OXFORD A crowd of veteran Lafayette County organizers, college students preparing to vote for the first time and citizens new to political action gathered at the Stone Center in Oxford on Monday night for a town hall with Democratic U.S. Senate candidate David Baria.

The meeting was the sixth of 12 community conversations that the state house minority leader has planned for his campaign ahead of the Nov. 6 election against Republican incumbent Roger Wicker. After giving a 10-minute introduction about his background and motivation for running, Baria answered questions from potential constituents for nearly two hours.

“I feel like people don’t want to hear me drone on about any particular issue or policy. They want to see me engage and how I respond to questions. It’s a job interview,” Baria told the Daily Journal before the event. “I’m comfortable on my feet because I’m honest. When I don’t know the answer to something I’m going to be honest.”

More than 150 people attended the event, while another 3,700 watched on Facebook live. The first two questions Baria received were about newly appointed Supreme Court Justice Brett Kavanaugh and the broader issue of the treatment of sexual assault survivors. Sadie Shannon of Oxford asked about President Trump’s attack on Dr. Christine Blasey Ford during a rally in Southaven last week.

“I worry about the impact that it is going to have on survivors of sexual assault who now feel like maybe I can’t come out and tell my story because the leader of the free world is going to make fun of me and demean me,” Baria responded. “And that is the worst part of the whole deal in terms of what the president said. It’s just shameful in many respects.”

Then Baria, who was a professional lawyer before deciding to enter politics, shared his opinion on Kavanaugh and his performance in the senate judiciary hearing about Ford’s allegations.

“Even if you didn’t have those allegations, if you just watched his performance in front of the senate judiciary committee, the overt partisanship, the ill temperance, the way he treated Democratic members, including Senator Amy Klobuchar, was ridiculous,” Baria said. “As a lawyer who represents people, I’m trying to tell them the court is the great leveler. It’s a place where it’s fair, where you have an impartial judge wearing a robe. I don’t know that anyone believes that any more about the highest court in our country, and that’s a crying shame.”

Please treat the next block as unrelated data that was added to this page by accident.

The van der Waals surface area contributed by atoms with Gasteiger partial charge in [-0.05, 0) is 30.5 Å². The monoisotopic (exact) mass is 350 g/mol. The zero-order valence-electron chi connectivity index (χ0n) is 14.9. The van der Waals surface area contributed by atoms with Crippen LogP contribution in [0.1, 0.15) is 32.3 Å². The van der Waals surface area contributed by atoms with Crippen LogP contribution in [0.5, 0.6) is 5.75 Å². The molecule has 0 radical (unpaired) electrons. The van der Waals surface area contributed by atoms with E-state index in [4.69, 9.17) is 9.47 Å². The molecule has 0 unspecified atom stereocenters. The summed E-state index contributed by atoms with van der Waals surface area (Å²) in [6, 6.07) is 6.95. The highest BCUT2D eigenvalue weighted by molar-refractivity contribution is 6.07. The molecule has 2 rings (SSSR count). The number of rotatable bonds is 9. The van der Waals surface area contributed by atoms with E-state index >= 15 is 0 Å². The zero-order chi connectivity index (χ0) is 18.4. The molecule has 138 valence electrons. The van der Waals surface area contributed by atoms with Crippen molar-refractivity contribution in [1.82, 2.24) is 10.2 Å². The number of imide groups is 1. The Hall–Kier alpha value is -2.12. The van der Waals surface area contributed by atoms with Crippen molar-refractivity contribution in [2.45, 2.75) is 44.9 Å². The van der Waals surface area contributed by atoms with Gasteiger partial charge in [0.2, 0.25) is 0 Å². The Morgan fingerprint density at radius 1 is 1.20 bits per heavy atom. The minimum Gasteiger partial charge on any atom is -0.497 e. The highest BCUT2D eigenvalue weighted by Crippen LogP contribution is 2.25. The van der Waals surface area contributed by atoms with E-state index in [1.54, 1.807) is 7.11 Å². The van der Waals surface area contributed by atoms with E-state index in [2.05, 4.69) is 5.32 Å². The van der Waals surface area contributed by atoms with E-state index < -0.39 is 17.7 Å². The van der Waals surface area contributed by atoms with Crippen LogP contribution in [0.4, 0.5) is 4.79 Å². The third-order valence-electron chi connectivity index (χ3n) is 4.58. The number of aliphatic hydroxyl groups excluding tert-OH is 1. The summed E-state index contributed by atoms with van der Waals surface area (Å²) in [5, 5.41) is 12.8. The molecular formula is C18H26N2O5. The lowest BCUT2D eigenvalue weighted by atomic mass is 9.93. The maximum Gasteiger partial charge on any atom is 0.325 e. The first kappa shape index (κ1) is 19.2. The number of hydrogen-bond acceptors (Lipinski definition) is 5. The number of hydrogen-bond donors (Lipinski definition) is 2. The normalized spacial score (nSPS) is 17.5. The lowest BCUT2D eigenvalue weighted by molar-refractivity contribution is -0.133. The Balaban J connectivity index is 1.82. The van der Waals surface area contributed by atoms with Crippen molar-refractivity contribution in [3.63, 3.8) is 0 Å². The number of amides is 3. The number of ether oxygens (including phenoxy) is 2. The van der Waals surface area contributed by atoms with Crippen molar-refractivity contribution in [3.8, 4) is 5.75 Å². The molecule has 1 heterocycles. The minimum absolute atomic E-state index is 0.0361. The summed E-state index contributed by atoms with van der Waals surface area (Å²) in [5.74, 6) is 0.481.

Multiple crowd members expressed concern that the national Democratic party has not provided support to Baria or fellow democratic candidate Mike Espy, who is running against Republicans Cindy Hyde-Smith and Chris McDaniel in a special election.

“I don’t have anything to do with the national Democratic party. They haven’t sent me any money,” Baria said. “ I’ve had people tell me, ‘Well, the Democrats are just going to write you a big check aren’t they? No. If it’s coming, I don’t know anything about it.”

Supporters said they appreciated Baria’s stances as well as his willingness to answer questions from his potential constituents.

”I know he supports the me-too movement, and that’s huge for me that he believes the women,” said Pontotoc resident Angie Garrett, who attended the town hall with her daughter and asked a question about mass incarceration reform. “I appreciate the town hall. I believe that a lot of politicians are disconnected. They don’t reach out to find out what’s important to the rest of us and I think that we lose our voice. I’m really tired of not having a voice.”

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